A couple of significant press updates in the last couple of weeks, the first of which is a new long-form interview – click here to read it. The interviewer, a music writer by the name of Jedd Beaudoin, asked some very interesting and insightful questions, and it was quite enjoyable (albiet sometimes challenging) to try and find decent answers to some of the ideas he posed.
Along with the interview, there are two new reviews for Normalized – one almost embarassingly good one, again by Mr. Beudoin, and another mixed one from progressive music bastion Expose’. Both interviews can be read here, along with the general archive of my press over the last several years.
Getting reviews of one’s work is an interesting thing – a lot of creatively inclined people are very, very sensitive to having their work opened up for criticism. It’s an understandable concern; to a large extent, a person’s art is inextricably linked to their own experiences as a human being, and it can be hard for an artist to distinguish between a criticism of their work, and a criticism of themselves as people. (It doesn’t help matters that some music writers willfully and deliberately blur those issues themselves, and turn what are supposedly reviews of someone’s music into scathing character assasinations of the musicians in question.)
It gets even more complex when an artist has more than one major release, because once you’ve put out your first statement, you’ve created a set of expectations in the minds of your audience. Trying to deal with the difference between what someone thought an artist was going to do (based on their prior work) and what they actually did do (based on their current whims and agendas) can be a tricky thing to deal with, for both a musician and the audience.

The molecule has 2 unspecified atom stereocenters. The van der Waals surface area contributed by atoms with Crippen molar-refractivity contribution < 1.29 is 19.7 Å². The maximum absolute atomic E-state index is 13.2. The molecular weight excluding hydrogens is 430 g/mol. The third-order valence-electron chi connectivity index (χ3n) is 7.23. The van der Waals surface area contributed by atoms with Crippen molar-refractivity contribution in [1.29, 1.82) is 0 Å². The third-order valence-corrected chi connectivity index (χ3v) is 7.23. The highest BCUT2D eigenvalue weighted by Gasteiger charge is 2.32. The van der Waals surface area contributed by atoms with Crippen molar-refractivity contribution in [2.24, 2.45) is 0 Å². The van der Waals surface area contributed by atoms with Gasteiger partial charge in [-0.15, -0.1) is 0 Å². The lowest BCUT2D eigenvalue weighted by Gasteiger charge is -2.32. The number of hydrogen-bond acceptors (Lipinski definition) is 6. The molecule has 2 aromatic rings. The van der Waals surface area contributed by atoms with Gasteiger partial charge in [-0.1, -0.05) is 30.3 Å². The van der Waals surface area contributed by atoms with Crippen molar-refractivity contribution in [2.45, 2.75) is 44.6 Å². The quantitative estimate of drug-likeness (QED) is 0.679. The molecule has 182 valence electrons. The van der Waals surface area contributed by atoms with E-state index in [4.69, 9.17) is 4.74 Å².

This sort of thing was certainly on my mind as I got Normalized ready for release last year – as Rich Pike (undoubtedly one of my strongest and most vocal supporters) says on the front page of None Radio, “The follow-up to Disruption Theory sounds NOTHING like it at all!” There have definitely been people who found Normalized a disappointing follow-up to the first album (including a couple of folks who have posted reviews of my CDs at CD Baby), and there have also been people who find the second CD much more enjoyable than the first one. What’s maybe most gratifying, and relieving, about all of this is that somewhere between one third and one fourth of all of the people who have bought Normalized have bought Disruption Theory at the same time, which has been a very pleasant surprise.
In any event, my favorite reviews have tended to be the ones that demonstrate a true understanding of where I’m coming from, and what I’m trying to do. Sure, it’s great to have people say nice things about my work, but it’s even more gratifying to hear commentary from people who “get” the music from the point of view that I was approaching it in the first place. I don’t think it’s a coincidence that the less positive reviews I’ve gotten (for both records) have almost always judged the music on the basis of what’s NOT there (i.e. what the reviewer would LIKE to hear me doing), as opposed to what IS there (i.e. what I actually had in mind when I did the stuff in the first place.)
Anyway – there’s an old saying that “any press is good press.” And while I’m not 100% convinced about that, I’d definitely rather have an ongoing dialogue about the relative merits and meanings of my work than to have it elicit no reaction at all.